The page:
The process for update of grub (from Linux) should show which options of grub are in the menu. In Linux Mint 19.2, the command in the terminal is:

    sudo update-grub

    The result in the terminal will show the kernel version(s) that are bootable, a memory test, if enabled and other OS versions that may be present. For my Mint 19.2 the last lines in the terminal results are:

    Found linux image: /boot/vmlinuz-4.15.0-54-generic
    Found initrd image: /boot/initrd.img-4.15.0-54-generic
    Found memtest86+ image: /boot/memtest86+.elf
    Found memtest86+ image: /boot/memtest86+.bin
    Found Windows 10 on /dev/sda1
    Found Windows 10 on /dev/sda2

    Ted, KX4OM
  9. KA2IRQ

    KA2IRQ Ham Member QRZ Page

    Timely post as my 6 year old Win7 laptop hard drive just died. I was going to replace the failed drive with an SSD drive and install Ubuntu. I have one of the Ubuntu "demo" disks I created when Win7 was still alive... can I do an install from that disk or do I need to create a new ISO disk? The laptop does not seem to be able to boot from a memory card or flash drive, just the CD.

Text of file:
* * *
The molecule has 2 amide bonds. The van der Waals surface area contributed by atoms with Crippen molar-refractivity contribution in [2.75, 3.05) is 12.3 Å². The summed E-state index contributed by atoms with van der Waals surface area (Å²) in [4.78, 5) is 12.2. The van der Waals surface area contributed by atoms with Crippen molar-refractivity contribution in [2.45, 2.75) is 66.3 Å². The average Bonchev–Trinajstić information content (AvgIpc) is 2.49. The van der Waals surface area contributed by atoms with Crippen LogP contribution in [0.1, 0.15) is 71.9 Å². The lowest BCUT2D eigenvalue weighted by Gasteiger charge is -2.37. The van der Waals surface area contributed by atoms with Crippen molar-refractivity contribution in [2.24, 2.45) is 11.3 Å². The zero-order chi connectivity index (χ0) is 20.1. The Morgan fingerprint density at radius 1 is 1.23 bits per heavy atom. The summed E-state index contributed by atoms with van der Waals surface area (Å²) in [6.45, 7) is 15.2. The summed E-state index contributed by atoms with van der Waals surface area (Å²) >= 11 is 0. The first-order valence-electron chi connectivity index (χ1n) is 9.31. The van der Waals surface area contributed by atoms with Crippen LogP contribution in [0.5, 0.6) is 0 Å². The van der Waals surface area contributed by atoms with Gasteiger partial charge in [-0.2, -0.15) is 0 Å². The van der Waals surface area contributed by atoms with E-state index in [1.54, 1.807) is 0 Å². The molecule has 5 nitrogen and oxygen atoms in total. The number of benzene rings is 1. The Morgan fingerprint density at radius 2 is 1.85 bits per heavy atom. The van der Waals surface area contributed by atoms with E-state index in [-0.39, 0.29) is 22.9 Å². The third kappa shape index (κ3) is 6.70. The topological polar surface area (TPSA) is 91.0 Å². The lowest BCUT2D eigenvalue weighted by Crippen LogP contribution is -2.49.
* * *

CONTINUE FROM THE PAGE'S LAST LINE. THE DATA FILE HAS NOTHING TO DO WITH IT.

10. KX4OM

    KX4OM Ham Member QRZ Page

    Hi Mario,
    Ubuntu has one feature in that has been removed from Ubuntu 16.04 and later: the Ubuntu Software Center. That was the feature that that launched from the menu that listed a GUI interface for lot of the available software for installation (or removal). Ubuntu now uses "Gnome Software" which must be manually installed. Also, the Unity desktop that Ubuntu created and was installed by default was cancelled from official releases as of 17.1. The base desktop that is installed of subsequent versions is based on Gnome 3. It looks somewhat like Unity, but is is not the same thing. I have Ubuntu 18.04 Mate edition on one of my PCs, and I installed Gnome Software on it yesterday. With the Mate version, I was able to move the panels to the bottom of the screen to get away from the Unity look. Mate, which is now available on many distributions, is based on Gnome2. Confused yet?

    Linux Mint, at least through 19.2 LTS (based on Ubuntu 18.04) installs its Software Manager by default. With most software, Mint can install from Ubuntu Software and through apt-get from the command line many packages directly from Debian.

    Ted, KX4OM

Share This Page